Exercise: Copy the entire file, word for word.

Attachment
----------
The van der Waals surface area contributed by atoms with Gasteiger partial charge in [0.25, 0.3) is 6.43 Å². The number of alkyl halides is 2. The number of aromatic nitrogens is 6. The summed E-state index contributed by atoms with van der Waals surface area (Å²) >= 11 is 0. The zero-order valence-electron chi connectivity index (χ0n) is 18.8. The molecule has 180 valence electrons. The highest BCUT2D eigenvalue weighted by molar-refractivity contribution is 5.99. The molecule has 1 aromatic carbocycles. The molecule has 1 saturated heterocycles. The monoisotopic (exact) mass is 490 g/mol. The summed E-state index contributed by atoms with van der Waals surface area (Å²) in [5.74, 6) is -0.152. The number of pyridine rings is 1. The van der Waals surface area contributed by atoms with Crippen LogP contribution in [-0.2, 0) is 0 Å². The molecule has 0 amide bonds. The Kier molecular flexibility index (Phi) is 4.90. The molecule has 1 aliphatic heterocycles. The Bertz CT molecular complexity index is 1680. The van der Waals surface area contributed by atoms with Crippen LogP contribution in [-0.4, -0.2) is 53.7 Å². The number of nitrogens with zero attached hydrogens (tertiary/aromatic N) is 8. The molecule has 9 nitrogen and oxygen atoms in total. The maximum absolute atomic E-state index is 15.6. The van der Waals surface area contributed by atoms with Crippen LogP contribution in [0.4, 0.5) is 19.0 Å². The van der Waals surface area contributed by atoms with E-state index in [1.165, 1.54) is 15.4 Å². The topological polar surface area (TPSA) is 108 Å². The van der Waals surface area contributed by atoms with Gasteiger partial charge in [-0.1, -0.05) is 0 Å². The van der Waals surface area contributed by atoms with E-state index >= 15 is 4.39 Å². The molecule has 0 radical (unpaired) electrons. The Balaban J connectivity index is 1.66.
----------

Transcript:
The van der Waals surface area contributed by atoms with Gasteiger partial charge in [0.25, 0.3) is 6.43 Å². The number of alkyl halides is 2. The number of aromatic nitrogens is 6. The summed E-state index contributed by atoms with van der Waals surface area (Å²) >= 11 is 0. The zero-order valence-electron chi connectivity index (χ0n) is 18.8. The molecule has 180 valence electrons. The highest BCUT2D eigenvalue weighted by molar-refractivity contribution is 5.99. The molecule has 1 aromatic carbocycles. The molecule has 1 saturated heterocycles. The monoisotopic (exact) mass is 490 g/mol. The summed E-state index contributed by atoms with van der Waals surface area (Å²) in [5.74, 6) is -0.152. The number of pyridine rings is 1. The van der Waals surface area contributed by atoms with Crippen LogP contribution in [-0.2, 0) is 0 Å². The molecule has 0 amide bonds. The Kier molecular flexibility index (Phi) is 4.90. The molecule has 1 aliphatic heterocycles. The Bertz CT molecular complexity index is 1680. The van der Waals surface area contributed by atoms with Crippen LogP contribution in [-0.4, -0.2) is 53.7 Å². The number of nitrogens with zero attached hydrogens (tertiary/aromatic N) is 8. The molecule has 9 nitrogen and oxygen atoms in total. The maximum absolute atomic E-state index is 15.6. The van der Waals surface area contributed by atoms with Crippen LogP contribution in [0.4, 0.5) is 19.0 Å². The van der Waals surface area contributed by atoms with E-state index in [1.165, 1.54) is 15.4 Å². The topological polar surface area (TPSA) is 108 Å². The van der Waals surface area contributed by atoms with Gasteiger partial charge in [-0.1, -0.05) is 0 Å². The van der Waals surface area contributed by atoms with E-state index >= 15 is 4.39 Å². The molecule has 0 radical (unpaired) electrons. The Balaban J connectivity index is 1.66.